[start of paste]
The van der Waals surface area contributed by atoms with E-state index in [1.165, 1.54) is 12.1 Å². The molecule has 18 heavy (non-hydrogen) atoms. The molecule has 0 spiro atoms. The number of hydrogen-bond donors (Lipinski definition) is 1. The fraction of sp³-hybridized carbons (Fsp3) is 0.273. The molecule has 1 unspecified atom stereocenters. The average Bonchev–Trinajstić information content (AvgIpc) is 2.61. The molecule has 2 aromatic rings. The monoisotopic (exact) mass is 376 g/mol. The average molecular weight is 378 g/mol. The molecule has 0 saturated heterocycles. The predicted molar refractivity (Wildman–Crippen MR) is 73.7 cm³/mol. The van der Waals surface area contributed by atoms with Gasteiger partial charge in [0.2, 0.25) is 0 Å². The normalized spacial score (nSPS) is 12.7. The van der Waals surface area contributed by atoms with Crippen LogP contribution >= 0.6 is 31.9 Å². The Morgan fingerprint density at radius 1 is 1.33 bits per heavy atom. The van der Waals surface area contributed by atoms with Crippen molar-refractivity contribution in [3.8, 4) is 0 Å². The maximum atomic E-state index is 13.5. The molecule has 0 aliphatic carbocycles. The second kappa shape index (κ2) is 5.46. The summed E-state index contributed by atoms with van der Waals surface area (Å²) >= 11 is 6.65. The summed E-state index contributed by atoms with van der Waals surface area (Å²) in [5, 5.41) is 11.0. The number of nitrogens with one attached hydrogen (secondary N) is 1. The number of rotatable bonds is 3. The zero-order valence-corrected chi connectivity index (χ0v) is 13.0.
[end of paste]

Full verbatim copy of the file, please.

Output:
The van der Waals surface area contributed by atoms with E-state index in [1.165, 1.54) is 12.1 Å². The molecule has 18 heavy (non-hydrogen) atoms. The molecule has 0 spiro atoms. The number of hydrogen-bond donors (Lipinski definition) is 1. The fraction of sp³-hybridized carbons (Fsp3) is 0.273. The molecule has 1 unspecified atom stereocenters. The average Bonchev–Trinajstić information content (AvgIpc) is 2.61. The molecule has 2 aromatic rings. The monoisotopic (exact) mass is 376 g/mol. The average molecular weight is 378 g/mol. The molecule has 0 saturated heterocycles. The predicted molar refractivity (Wildman–Crippen MR) is 73.7 cm³/mol. The van der Waals surface area contributed by atoms with Gasteiger partial charge in [0.2, 0.25) is 0 Å². The normalized spacial score (nSPS) is 12.7. The van der Waals surface area contributed by atoms with Crippen LogP contribution >= 0.6 is 31.9 Å². The Morgan fingerprint density at radius 1 is 1.33 bits per heavy atom. The van der Waals surface area contributed by atoms with Crippen molar-refractivity contribution in [3.8, 4) is 0 Å². The maximum atomic E-state index is 13.5. The molecule has 0 aliphatic carbocycles. The second kappa shape index (κ2) is 5.46. The summed E-state index contributed by atoms with van der Waals surface area (Å²) >= 11 is 6.65. The summed E-state index contributed by atoms with van der Waals surface area (Å²) in [5, 5.41) is 11.0. The number of nitrogens with one attached hydrogen (secondary N) is 1. The number of rotatable bonds is 3. The zero-order valence-corrected chi connectivity index (χ0v) is 13.0.